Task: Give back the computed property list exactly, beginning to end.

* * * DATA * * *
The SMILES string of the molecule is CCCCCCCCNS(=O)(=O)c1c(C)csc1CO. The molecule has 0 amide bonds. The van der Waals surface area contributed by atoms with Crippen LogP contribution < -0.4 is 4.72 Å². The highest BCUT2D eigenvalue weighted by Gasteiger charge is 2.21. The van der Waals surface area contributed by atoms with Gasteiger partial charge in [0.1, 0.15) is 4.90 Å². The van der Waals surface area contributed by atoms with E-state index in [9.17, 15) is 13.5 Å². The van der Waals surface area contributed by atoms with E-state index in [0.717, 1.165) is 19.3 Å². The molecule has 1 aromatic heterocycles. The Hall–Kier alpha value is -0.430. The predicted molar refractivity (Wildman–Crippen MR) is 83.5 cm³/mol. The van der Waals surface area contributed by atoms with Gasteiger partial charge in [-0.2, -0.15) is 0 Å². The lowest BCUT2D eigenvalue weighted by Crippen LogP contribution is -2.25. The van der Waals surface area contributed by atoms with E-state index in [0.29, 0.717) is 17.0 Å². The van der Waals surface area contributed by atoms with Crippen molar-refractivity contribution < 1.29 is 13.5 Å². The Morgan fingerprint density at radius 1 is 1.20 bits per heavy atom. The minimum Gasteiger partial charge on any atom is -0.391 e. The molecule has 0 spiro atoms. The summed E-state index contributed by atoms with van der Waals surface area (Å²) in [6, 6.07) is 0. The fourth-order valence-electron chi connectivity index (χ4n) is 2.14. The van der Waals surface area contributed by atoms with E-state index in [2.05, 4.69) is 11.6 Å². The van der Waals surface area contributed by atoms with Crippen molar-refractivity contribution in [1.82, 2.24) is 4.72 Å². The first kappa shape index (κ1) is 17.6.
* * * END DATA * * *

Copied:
The SMILES string of the molecule is CCCCCCCCNS(=O)(=O)c1c(C)csc1CO. The molecule has 0 amide bonds. The van der Waals surface area contributed by atoms with Crippen LogP contribution < -0.4 is 4.72 Å². The highest BCUT2D eigenvalue weighted by Gasteiger charge is 2.21. The van der Waals surface area contributed by atoms with Gasteiger partial charge in [0.1, 0.15) is 4.90 Å². The van der Waals surface area contributed by atoms with E-state index in [9.17, 15) is 13.5 Å². The van der Waals surface area contributed by atoms with E-state index in [0.717, 1.165) is 19.3 Å². The molecule has 1 aromatic heterocycles. The Hall–Kier alpha value is -0.430. The predicted molar refractivity (Wildman–Crippen MR) is 83.5 cm³/mol. The van der Waals surface area contributed by atoms with Gasteiger partial charge in [-0.2, -0.15) is 0 Å². The lowest BCUT2D eigenvalue weighted by Crippen LogP contribution is -2.25. The van der Waals surface area contributed by atoms with E-state index in [0.29, 0.717) is 17.0 Å². The van der Waals surface area contributed by atoms with Crippen molar-refractivity contribution < 1.29 is 13.5 Å². The Morgan fingerprint density at radius 1 is 1.20 bits per heavy atom. The minimum Gasteiger partial charge on any atom is -0.391 e. The molecule has 0 spiro atoms. The summed E-state index contributed by atoms with van der Waals surface area (Å²) in [6, 6.07) is 0. The fourth-order valence-electron chi connectivity index (χ4n) is 2.14. The van der Waals surface area contributed by atoms with E-state index in [2.05, 4.69) is 11.6 Å². The van der Waals surface area contributed by atoms with Crippen molar-refractivity contribution in [1.82, 2.24) is 4.72 Å². The first kappa shape index (κ1) is 17.6.